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Provost Halleran's message to faculty regarding H1N1 planning

The following message from Provost Michael Halleran regarding H1N1 planning was sent to William & Mary's faculty members on Sept. 2, 2009. - Ed.

As we face the upcoming flu season, the health of all members of our community is of utmost importance and we will seek to balance this overriding concern with carrying out our missions of teaching, research and service.   While we expect that William & Mary, like all universities, will see its share of cases of the H1N1 virus ("swine flu"), the scope and severity are not yet known. What is known is that this will likely pose substantial challenges to the academic calendar and require a good deal of flexibility and planning from all of us.  We will be following the best medical advice for reducing the spread of infection and you have also received a memo from Vice President for Administration Anna Martin on best practices in preparing for and dealing with this flu. For more information, health alerts and updates, please also visit The College's Emergency Management Team will continue to update that site throughout the year.

On the academic side, it is essential that the faculty take this situation into account throughout the fall and spring semesters.  For example, students, faculty or staff should stay away from classes or the office when the situation warrants, and we should do nothing to make students or staff feel that they will be penalized for necessary absences.  We will need to be very flexible and accommodating in response to an expected higher rate of student absences, which could mean anything from make-up exams and changed assignments to modifying a syllabus in the wake of larger disruptions.  In some cases, Blackboard might be an important part of adjusting course work, and Gene Roche and his staff are prepared to work with faculty as needed.   Adjustments to courses may result from faculty absences as well.  Faculty should also indicate to their students how they will deal with absences.   Faculty themselves are also more likely to be ill and should not teach or meet with students or colleagues when they (or family members) have flu-like symptoms.  In short, in light of the many possible scenarios that could develop, we cannot prepare for all of them in advance, but rather we must be prepared to adjust and accommodate under the expected higher rate of serious influenza this season.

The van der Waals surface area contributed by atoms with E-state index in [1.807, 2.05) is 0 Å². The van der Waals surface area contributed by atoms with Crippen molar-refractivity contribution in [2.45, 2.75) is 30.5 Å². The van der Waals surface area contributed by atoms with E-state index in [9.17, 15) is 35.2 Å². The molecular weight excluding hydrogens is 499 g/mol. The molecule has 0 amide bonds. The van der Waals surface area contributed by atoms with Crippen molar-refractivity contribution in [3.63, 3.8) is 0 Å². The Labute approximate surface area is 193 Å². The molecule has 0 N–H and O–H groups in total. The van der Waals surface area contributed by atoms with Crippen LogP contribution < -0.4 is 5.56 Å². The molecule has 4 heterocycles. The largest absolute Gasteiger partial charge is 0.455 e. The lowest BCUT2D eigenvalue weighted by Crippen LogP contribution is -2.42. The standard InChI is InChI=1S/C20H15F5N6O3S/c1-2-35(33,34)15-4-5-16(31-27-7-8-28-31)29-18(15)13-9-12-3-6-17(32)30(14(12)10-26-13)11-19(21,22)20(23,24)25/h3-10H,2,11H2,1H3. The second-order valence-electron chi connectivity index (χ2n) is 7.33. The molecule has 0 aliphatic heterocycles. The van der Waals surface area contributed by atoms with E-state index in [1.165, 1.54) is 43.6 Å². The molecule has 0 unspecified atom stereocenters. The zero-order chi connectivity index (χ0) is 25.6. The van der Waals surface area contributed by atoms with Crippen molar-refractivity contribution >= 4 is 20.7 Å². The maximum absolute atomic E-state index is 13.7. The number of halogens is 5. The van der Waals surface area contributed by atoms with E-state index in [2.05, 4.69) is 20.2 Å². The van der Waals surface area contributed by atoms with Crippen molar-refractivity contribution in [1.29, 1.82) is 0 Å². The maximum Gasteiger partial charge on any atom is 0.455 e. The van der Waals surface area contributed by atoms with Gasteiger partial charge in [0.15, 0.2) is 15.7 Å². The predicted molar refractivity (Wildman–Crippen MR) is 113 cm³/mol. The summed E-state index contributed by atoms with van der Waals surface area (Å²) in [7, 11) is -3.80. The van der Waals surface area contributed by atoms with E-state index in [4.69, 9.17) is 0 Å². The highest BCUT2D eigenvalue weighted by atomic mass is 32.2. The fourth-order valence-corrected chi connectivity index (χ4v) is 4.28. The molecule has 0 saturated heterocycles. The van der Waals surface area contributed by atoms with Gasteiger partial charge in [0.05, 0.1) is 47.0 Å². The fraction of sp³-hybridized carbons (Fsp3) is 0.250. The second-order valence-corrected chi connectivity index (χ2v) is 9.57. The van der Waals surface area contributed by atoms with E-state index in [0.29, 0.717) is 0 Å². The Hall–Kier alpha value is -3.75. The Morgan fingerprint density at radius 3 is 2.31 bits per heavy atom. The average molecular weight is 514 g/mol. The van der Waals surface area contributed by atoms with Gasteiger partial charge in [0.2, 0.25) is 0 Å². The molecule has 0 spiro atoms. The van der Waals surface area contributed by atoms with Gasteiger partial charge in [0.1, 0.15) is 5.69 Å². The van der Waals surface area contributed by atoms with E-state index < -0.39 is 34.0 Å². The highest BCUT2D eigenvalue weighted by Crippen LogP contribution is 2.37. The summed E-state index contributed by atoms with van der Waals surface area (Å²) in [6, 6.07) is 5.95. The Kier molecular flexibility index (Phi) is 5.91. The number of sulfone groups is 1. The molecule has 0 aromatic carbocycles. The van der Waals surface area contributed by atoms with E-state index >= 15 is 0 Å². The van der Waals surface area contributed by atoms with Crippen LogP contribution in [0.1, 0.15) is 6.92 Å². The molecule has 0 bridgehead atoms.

I encourage you to share your ideas and concerns with your colleagues, chair and dean and to begin to consider possible changes that you would need to make in your courses.  This would be an obvious topic for department and faculty meetings.   If you have questions or suggestions, please let me know.  Thank you.